Jess Phillips MP

Steve Reed MP

Marie Rimmer MP

Steve Rotheram MP

Joan Ryan MP

Naz Shah MP

Jim Shannon MP

Ruth Smeeth MP

Cat Smith MP

Jeff Smith MP

Karin Smyth MP

Wes Streeting MP

Rt Hon Stephen Timms MP

Derek Twigg MP

Catherine West MP

David Winnick MP

Daniel Zeichner MP


David Lammy MP said:

“My message is simple: bring back night schools. In the context of Brexit and a skills gap that will get much worse if we leave the Single Market this is now an issue that requires urgent attention. For far too long Parliament and Whitehall have been obsessed with young people getting into university or undertaking apprenticeships but education doesn’t end at 18 or 21. We need investment and we need a strategy for adult education and lifelong learning to respond to the challenges of a modern economy and a job market in which people will need to learn new skills throughout their working lives.

Shadow Secretary of State for Education Angela Rayner MP said:

“Adult education and lifelong learning play a vital role in helping people across Britain get the skills they need to change their careers. It is invaluable in making opportunities accessible and improving social mobility.

And as our economy and labour market change in the coming years, and the idea of having a job for life continues to become a thing of the past, the importance of adult education and lifelong learning will only increase.

It tells you everything you need to know about the Tories’ short sighted approach that they have cut the adult skills budget by over 40% since 2010. They will make it impossible for people to get the skills they need, and a failure to invest in skills will mean that we all lose out.”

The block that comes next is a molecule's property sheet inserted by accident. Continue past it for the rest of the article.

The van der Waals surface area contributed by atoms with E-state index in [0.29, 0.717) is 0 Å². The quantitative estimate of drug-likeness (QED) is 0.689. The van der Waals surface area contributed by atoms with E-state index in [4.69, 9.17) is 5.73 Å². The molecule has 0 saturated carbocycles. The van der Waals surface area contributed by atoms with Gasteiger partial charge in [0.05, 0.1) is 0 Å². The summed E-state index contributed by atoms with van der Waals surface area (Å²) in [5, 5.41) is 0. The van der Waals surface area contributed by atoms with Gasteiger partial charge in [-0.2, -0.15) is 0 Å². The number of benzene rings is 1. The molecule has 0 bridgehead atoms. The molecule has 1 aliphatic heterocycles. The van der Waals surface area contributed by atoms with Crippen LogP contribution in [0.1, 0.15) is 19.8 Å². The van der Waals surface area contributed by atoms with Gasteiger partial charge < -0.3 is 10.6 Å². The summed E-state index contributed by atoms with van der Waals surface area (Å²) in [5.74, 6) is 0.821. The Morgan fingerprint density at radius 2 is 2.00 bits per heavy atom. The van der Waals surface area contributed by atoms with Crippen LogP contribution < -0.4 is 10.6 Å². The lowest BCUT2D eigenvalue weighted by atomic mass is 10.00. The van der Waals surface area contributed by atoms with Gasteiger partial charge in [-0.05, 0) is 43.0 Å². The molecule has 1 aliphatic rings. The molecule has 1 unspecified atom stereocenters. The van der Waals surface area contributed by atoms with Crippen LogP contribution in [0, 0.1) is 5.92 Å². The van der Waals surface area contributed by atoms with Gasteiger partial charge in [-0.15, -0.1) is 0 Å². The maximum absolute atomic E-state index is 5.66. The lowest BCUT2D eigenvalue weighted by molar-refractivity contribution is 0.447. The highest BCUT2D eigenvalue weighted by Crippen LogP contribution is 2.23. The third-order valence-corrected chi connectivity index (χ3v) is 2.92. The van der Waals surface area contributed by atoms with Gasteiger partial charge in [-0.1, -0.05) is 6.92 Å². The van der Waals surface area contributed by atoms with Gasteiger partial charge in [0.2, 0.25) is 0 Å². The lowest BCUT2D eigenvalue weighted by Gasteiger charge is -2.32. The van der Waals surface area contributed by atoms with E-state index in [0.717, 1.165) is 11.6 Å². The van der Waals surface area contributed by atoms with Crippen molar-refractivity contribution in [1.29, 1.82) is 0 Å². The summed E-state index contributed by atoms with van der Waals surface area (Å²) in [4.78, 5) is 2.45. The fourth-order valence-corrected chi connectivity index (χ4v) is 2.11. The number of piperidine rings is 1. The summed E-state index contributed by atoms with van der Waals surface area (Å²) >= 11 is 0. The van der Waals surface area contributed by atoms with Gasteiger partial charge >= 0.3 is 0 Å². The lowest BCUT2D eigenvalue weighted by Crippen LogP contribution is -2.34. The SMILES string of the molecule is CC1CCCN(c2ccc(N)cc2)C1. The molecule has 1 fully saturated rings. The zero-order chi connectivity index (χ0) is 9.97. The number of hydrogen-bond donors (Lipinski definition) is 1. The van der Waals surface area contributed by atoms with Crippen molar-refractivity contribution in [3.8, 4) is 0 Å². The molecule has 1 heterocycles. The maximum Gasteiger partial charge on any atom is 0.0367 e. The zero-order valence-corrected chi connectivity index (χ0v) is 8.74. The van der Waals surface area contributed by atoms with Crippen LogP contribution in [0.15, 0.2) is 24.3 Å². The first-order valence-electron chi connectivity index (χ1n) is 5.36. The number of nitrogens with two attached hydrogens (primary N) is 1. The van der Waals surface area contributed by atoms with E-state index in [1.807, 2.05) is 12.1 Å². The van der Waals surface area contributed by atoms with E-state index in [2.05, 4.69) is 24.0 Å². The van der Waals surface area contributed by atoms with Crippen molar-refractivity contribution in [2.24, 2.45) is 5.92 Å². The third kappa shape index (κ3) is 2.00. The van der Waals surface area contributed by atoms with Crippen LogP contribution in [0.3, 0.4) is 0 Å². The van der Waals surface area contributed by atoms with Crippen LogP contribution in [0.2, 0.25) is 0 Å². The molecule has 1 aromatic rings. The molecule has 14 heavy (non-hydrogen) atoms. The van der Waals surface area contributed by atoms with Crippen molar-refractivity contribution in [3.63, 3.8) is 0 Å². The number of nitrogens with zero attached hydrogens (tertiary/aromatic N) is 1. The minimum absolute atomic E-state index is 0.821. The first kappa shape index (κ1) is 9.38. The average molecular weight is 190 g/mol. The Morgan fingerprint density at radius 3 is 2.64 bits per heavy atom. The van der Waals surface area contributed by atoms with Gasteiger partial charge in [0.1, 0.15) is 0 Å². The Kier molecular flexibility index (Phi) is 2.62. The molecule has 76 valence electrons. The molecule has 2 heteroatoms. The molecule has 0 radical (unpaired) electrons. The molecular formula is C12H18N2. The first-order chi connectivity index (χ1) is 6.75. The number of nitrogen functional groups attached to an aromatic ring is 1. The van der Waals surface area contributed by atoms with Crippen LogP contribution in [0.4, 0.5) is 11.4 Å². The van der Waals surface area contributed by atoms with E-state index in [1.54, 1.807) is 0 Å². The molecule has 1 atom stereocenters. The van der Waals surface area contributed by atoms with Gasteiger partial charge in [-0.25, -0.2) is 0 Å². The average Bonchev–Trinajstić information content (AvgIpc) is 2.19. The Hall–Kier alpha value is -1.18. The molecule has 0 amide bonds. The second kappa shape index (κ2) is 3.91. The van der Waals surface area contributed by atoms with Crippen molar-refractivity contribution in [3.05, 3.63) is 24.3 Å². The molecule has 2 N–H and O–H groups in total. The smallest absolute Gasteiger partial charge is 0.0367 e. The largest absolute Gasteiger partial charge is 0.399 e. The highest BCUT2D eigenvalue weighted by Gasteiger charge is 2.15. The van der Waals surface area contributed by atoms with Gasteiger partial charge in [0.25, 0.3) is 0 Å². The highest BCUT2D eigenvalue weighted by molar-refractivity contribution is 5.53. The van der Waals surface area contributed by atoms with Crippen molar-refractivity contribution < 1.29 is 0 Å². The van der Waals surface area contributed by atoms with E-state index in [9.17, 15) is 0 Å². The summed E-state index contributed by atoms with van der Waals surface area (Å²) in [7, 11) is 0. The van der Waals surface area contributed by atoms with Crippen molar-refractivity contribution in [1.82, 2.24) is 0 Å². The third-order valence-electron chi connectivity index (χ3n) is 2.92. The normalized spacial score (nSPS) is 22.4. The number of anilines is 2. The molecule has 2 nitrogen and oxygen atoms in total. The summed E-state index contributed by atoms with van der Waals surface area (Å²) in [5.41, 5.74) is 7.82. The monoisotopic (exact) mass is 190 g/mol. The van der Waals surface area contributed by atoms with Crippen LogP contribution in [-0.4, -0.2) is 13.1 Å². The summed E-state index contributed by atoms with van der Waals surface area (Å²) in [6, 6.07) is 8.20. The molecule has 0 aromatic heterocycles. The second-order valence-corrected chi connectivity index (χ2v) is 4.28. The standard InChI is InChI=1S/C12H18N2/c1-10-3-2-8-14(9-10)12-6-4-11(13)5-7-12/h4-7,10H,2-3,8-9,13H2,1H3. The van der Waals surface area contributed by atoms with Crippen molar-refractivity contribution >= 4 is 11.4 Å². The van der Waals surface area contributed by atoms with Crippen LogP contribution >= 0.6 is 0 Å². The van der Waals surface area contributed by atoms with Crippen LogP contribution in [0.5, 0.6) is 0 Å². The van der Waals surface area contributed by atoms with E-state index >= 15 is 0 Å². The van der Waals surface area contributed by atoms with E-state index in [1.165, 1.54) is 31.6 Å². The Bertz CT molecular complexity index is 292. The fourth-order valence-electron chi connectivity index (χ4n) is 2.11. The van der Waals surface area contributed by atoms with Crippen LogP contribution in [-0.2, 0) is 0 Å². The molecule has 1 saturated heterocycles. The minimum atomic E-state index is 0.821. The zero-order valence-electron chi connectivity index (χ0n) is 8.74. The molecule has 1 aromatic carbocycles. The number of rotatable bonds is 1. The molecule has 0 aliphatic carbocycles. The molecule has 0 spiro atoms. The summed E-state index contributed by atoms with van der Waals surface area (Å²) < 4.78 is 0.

Shadow Further Education and Skills Minister Gordon Marsden MP said:

“This letter underlines the consistent concerns our front-bench has been expressing over the past 18 months about the Government’s neglect and failures to support part-time and lifelong learning. Both the latest figures from the official Higher Education Statistics Agency showing a 5% drop in part-time enrolment from 2014/15 to 2015/16, and a 30% overall drop since 2011/12, and the issues raised in David Lammy’s excellent adjournment debate, highlight the need for the Government to respond urgently.”

Chi Onwurah MP, Chair of the All Party Parliamentary Group on Adult Education said:

“Our economy faces huge skills challenges both from Brexit and the rise of the on-demand economy. Life-long learning is the only way we can ensure we have the skills we need, and that working people can reskill for the jobs of the future.”

Ruth Spellman, Chief Executive of the Workers’ Educational Association (WEA), said:

“With the responsibility for adult education now back in the Department for Education, we have a once in a lifetime opportunity for a cradle-to-grave national learning strategy. Our compulsory education system still fails significant groups of young people, such as white working-class boys and looked-after children. In addition, there is a need for education to be available for all age groups to meet: the needs of the UK labour market, the demands of an ageing workforce and respond to technological advances.”